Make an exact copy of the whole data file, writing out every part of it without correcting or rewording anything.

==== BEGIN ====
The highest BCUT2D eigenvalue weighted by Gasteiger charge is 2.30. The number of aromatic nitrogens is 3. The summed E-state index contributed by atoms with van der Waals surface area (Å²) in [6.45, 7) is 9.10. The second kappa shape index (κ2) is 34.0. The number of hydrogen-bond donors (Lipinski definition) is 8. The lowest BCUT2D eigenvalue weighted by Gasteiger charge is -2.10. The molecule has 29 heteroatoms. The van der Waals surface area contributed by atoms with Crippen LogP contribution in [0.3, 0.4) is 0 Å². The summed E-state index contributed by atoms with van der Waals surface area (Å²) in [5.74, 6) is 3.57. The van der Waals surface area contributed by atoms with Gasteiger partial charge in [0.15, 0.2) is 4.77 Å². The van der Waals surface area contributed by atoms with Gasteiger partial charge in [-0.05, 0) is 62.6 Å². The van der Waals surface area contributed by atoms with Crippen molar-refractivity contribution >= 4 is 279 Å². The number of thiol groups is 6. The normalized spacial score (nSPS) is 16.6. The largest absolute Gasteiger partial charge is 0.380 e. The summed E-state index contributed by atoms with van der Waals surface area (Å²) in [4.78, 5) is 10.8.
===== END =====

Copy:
The highest BCUT2D eigenvalue weighted by Gasteiger charge is 2.30. The number of aromatic nitrogens is 3. The summed E-state index contributed by atoms with van der Waals surface area (Å²) in [6.45, 7) is 9.10. The second kappa shape index (κ2) is 34.0. The number of hydrogen-bond donors (Lipinski definition) is 8. The lowest BCUT2D eigenvalue weighted by Gasteiger charge is -2.10. The molecule has 29 heteroatoms. The van der Waals surface area contributed by atoms with Crippen LogP contribution in [0.3, 0.4) is 0 Å². The summed E-state index contributed by atoms with van der Waals surface area (Å²) in [5.74, 6) is 3.57. The van der Waals surface area contributed by atoms with Gasteiger partial charge in [0.15, 0.2) is 4.77 Å². The van der Waals surface area contributed by atoms with Gasteiger partial charge in [-0.05, 0) is 62.6 Å². The van der Waals surface area contributed by atoms with Crippen molar-refractivity contribution >= 4 is 279 Å². The number of thiol groups is 6. The normalized spacial score (nSPS) is 16.6. The largest absolute Gasteiger partial charge is 0.380 e. The summed E-state index contributed by atoms with van der Waals surface area (Å²) in [4.78, 5) is 10.8.